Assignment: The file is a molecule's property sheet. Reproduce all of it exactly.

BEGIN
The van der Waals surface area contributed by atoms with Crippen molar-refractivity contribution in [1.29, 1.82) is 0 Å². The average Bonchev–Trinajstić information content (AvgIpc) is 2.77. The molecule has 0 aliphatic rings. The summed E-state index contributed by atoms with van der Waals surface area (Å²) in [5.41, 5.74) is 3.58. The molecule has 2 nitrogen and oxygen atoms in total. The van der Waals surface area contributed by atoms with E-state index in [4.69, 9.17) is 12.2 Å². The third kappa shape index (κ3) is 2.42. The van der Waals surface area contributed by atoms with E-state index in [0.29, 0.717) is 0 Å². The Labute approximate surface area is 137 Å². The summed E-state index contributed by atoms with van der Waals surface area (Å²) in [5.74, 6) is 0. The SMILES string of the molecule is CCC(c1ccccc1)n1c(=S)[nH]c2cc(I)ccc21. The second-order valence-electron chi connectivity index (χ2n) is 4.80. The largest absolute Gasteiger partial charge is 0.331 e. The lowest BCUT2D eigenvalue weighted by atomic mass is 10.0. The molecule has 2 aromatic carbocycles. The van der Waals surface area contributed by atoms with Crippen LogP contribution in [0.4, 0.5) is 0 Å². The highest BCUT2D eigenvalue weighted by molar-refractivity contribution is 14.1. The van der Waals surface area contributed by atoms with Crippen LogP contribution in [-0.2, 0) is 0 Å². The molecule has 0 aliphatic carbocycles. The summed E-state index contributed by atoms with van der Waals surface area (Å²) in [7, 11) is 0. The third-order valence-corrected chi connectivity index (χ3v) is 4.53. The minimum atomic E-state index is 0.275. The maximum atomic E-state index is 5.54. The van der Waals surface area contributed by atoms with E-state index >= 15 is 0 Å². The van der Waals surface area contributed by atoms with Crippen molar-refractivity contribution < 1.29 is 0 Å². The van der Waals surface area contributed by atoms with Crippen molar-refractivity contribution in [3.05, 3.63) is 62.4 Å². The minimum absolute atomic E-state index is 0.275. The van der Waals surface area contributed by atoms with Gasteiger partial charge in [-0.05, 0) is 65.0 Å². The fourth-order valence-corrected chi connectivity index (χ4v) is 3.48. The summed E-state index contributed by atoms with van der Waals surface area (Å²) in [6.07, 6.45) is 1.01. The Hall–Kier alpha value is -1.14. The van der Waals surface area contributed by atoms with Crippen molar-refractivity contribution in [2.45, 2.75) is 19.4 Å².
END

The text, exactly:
The van der Waals surface area contributed by atoms with Crippen molar-refractivity contribution in [1.29, 1.82) is 0 Å². The average Bonchev–Trinajstić information content (AvgIpc) is 2.77. The molecule has 0 aliphatic rings. The summed E-state index contributed by atoms with van der Waals surface area (Å²) in [5.41, 5.74) is 3.58. The molecule has 2 nitrogen and oxygen atoms in total. The van der Waals surface area contributed by atoms with E-state index in [4.69, 9.17) is 12.2 Å². The third kappa shape index (κ3) is 2.42. The van der Waals surface area contributed by atoms with E-state index in [0.29, 0.717) is 0 Å². The Labute approximate surface area is 137 Å². The summed E-state index contributed by atoms with van der Waals surface area (Å²) in [5.74, 6) is 0. The SMILES string of the molecule is CCC(c1ccccc1)n1c(=S)[nH]c2cc(I)ccc21. The second-order valence-electron chi connectivity index (χ2n) is 4.80. The largest absolute Gasteiger partial charge is 0.331 e. The lowest BCUT2D eigenvalue weighted by atomic mass is 10.0. The molecule has 2 aromatic carbocycles. The van der Waals surface area contributed by atoms with Crippen LogP contribution in [0.4, 0.5) is 0 Å². The highest BCUT2D eigenvalue weighted by molar-refractivity contribution is 14.1. The van der Waals surface area contributed by atoms with Crippen LogP contribution in [-0.2, 0) is 0 Å². The molecule has 0 aliphatic carbocycles. The summed E-state index contributed by atoms with van der Waals surface area (Å²) in [7, 11) is 0. The third-order valence-corrected chi connectivity index (χ3v) is 4.53. The minimum atomic E-state index is 0.275. The maximum atomic E-state index is 5.54. The van der Waals surface area contributed by atoms with E-state index >= 15 is 0 Å². The van der Waals surface area contributed by atoms with Crippen molar-refractivity contribution < 1.29 is 0 Å². The van der Waals surface area contributed by atoms with Crippen molar-refractivity contribution in [3.05, 3.63) is 62.4 Å². The minimum absolute atomic E-state index is 0.275. The van der Waals surface area contributed by atoms with Gasteiger partial charge in [-0.05, 0) is 65.0 Å². The fourth-order valence-corrected chi connectivity index (χ4v) is 3.48. The summed E-state index contributed by atoms with van der Waals surface area (Å²) in [6.07, 6.45) is 1.01. The Hall–Kier alpha value is -1.14. The van der Waals surface area contributed by atoms with Crippen molar-refractivity contribution in [2.45, 2.75) is 19.4 Å².